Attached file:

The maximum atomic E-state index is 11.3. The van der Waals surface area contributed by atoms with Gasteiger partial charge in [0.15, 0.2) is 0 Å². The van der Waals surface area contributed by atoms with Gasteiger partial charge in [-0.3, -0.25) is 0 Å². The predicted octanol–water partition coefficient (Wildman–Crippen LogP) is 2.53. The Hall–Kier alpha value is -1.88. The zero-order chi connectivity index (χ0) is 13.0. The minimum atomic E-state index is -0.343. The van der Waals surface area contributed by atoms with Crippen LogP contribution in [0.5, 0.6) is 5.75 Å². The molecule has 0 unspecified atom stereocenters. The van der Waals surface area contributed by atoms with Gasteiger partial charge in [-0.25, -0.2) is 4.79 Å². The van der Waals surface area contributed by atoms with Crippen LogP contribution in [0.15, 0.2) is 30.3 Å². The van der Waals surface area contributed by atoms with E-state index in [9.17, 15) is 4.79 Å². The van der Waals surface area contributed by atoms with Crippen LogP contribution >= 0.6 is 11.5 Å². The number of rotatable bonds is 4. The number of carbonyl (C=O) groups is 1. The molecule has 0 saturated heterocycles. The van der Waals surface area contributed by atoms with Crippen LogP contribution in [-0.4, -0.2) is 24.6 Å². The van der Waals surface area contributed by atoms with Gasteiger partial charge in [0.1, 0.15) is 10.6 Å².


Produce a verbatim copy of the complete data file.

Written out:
The maximum atomic E-state index is 11.3. The van der Waals surface area contributed by atoms with Gasteiger partial charge in [0.15, 0.2) is 0 Å². The van der Waals surface area contributed by atoms with Gasteiger partial charge in [-0.3, -0.25) is 0 Å². The predicted octanol–water partition coefficient (Wildman–Crippen LogP) is 2.53. The Hall–Kier alpha value is -1.88. The zero-order chi connectivity index (χ0) is 13.0. The minimum atomic E-state index is -0.343. The van der Waals surface area contributed by atoms with Crippen LogP contribution in [0.5, 0.6) is 5.75 Å². The molecule has 0 unspecified atom stereocenters. The van der Waals surface area contributed by atoms with Gasteiger partial charge in [-0.25, -0.2) is 4.79 Å². The van der Waals surface area contributed by atoms with Crippen LogP contribution in [0.15, 0.2) is 30.3 Å². The van der Waals surface area contributed by atoms with E-state index in [9.17, 15) is 4.79 Å². The van der Waals surface area contributed by atoms with Crippen LogP contribution >= 0.6 is 11.5 Å². The number of rotatable bonds is 4. The number of carbonyl (C=O) groups is 1. The molecule has 0 saturated heterocycles. The van der Waals surface area contributed by atoms with Crippen LogP contribution in [-0.4, -0.2) is 24.6 Å². The van der Waals surface area contributed by atoms with Gasteiger partial charge in [0.1, 0.15) is 10.6 Å².